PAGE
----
When I walk down the streets, I am usually afraid. The fear has various degrees, but it is always with me. I worry about the way I look: “Am I dressed properly? Do I have a resting bitch face?” I fear men: “Will the gentleman who’s staring at me hurt me? Are those drunks going to throw a derogatory comment my way? Are those bushes creep-free? Is someone going to jump at me and try to rape me, just as a few years ago?”

I don’t know what it feels like to feel safe in public. Or, I didn’t. Until I walked the streets of Brussels with a group of 50 feminists. How did I manage to join such a rare group?

I applied for the Feminist summer school, organized by European Women’s Lobby. Almost all European Union was represented. At our parties, tasty lunches, dinners, at serious group sessions and the visit to the European Parliament, we only missed feminists from Austria, Cyprus, Finland, the Baltics, Luxemburg and Slovenia. But, we were lucky to have with us great people from Turkey, Serbia, China and Brazil.

In front of the Brussels City Hall

In front of the Brussels City Hall

Back to my fear now. Imagine that guy, who would want to attack a group of 50 women and people of other genders. He’d only have a chance to do damage if he collected another 50 men. And, you know, good luck with that!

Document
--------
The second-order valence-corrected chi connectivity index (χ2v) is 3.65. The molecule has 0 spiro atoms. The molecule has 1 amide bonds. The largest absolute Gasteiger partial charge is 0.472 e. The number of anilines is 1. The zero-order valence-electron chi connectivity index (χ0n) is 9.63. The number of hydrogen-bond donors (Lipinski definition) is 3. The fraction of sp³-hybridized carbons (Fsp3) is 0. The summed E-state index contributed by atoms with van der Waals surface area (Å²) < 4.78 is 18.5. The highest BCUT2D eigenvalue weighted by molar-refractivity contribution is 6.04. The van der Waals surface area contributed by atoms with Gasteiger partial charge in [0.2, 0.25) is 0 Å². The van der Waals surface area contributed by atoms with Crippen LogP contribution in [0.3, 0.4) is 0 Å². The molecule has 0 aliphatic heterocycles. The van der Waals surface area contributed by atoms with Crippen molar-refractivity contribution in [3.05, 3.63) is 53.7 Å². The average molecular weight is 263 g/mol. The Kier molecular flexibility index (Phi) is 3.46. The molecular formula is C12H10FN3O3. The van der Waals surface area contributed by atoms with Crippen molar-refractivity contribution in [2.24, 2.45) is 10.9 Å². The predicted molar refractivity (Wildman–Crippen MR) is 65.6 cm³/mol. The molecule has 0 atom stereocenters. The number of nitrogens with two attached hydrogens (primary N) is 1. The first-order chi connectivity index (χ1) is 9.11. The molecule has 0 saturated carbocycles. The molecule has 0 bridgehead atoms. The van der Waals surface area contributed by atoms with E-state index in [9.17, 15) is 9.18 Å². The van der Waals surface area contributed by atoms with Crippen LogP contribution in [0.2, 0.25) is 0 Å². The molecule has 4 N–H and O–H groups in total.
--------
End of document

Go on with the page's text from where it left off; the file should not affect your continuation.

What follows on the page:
Thus, I wasn’t afraid of being physically attacked. But that’s not all. I also wasn’t worried about what I wore, or what my face looked like. Because, no one gave a fuck. I just was completely sure that these people, who are actively working on unlearning to hate women, wouldn’t, you know..hate me.

I don’t want to be afraid anymore.

Thanks to all that, I’ve found out how afraid I usually am. And, try to work, make stuff, do relationships, enjoy yourself, when you’re basically afraid all the time. Or, don’t try it. It’s not cool.


Young feminists at Brussels airport

And I don’t only mean afraid of physical or sexual violence. You’ve probably heard about emotional, social, or economic violence. Although it’s usually being mentioned in relation to intimate partner abuse, I believe it also appears on a larger scale.

How else would patriarchy maintain the status quo? For surviving, it needs all forms of violence to keep us in submission. Economically by not employing us, or by not paying us enough, or by keeping us in poorly payed jobs. Socially by isolating us from each other, by making women hate each other, feel jealous of each other. Emotionally, by showing us we’re just sex objects, we’re not cool enough to be superheroines, comedians, stars, and so on. I guess you get the picture.

That’s why events like the Feminist summer school are so important. When patriarchy tries to isolate from each other, we have to fight it by connecting. When it’s trying to make us feel small and powerless, we need to empower each other. Please, let’s figure out how to create more feminist meetings. It’s vital for feminism in Europe. And if you happen on the application for next year’s Feminist summer school, don’t forget to apply!